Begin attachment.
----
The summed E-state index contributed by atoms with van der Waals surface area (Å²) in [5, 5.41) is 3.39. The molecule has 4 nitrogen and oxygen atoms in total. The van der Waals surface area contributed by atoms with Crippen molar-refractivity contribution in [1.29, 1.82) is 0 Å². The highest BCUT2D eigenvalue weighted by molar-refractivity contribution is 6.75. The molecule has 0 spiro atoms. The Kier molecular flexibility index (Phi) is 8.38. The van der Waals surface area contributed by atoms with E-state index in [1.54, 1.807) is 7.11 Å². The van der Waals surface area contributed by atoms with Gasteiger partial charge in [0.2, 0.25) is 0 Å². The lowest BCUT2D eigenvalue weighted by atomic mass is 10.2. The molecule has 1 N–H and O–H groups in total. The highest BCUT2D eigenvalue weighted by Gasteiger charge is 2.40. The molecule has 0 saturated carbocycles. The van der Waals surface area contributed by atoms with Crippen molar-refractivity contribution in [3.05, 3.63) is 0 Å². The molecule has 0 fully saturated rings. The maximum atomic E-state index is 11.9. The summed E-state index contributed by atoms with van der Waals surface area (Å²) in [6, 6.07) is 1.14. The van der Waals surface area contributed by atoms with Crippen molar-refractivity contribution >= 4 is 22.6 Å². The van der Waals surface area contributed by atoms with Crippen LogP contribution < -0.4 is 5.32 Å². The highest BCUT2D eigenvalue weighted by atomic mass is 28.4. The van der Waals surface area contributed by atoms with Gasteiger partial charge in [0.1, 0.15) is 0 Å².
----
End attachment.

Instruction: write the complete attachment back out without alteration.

The summed E-state index contributed by atoms with van der Waals surface area (Å²) in [5, 5.41) is 3.39. The molecule has 4 nitrogen and oxygen atoms in total. The van der Waals surface area contributed by atoms with Crippen molar-refractivity contribution in [1.29, 1.82) is 0 Å². The highest BCUT2D eigenvalue weighted by molar-refractivity contribution is 6.75. The molecule has 0 spiro atoms. The Kier molecular flexibility index (Phi) is 8.38. The van der Waals surface area contributed by atoms with E-state index in [1.54, 1.807) is 7.11 Å². The van der Waals surface area contributed by atoms with Gasteiger partial charge in [0.2, 0.25) is 0 Å². The lowest BCUT2D eigenvalue weighted by atomic mass is 10.2. The molecule has 1 N–H and O–H groups in total. The highest BCUT2D eigenvalue weighted by Gasteiger charge is 2.40. The molecule has 0 saturated carbocycles. The van der Waals surface area contributed by atoms with Crippen molar-refractivity contribution in [3.05, 3.63) is 0 Å². The molecule has 0 fully saturated rings. The maximum atomic E-state index is 11.9. The summed E-state index contributed by atoms with van der Waals surface area (Å²) in [6, 6.07) is 1.14. The van der Waals surface area contributed by atoms with Crippen molar-refractivity contribution >= 4 is 22.6 Å². The van der Waals surface area contributed by atoms with Crippen LogP contribution < -0.4 is 5.32 Å². The highest BCUT2D eigenvalue weighted by atomic mass is 28.4. The van der Waals surface area contributed by atoms with Gasteiger partial charge in [0.1, 0.15) is 0 Å².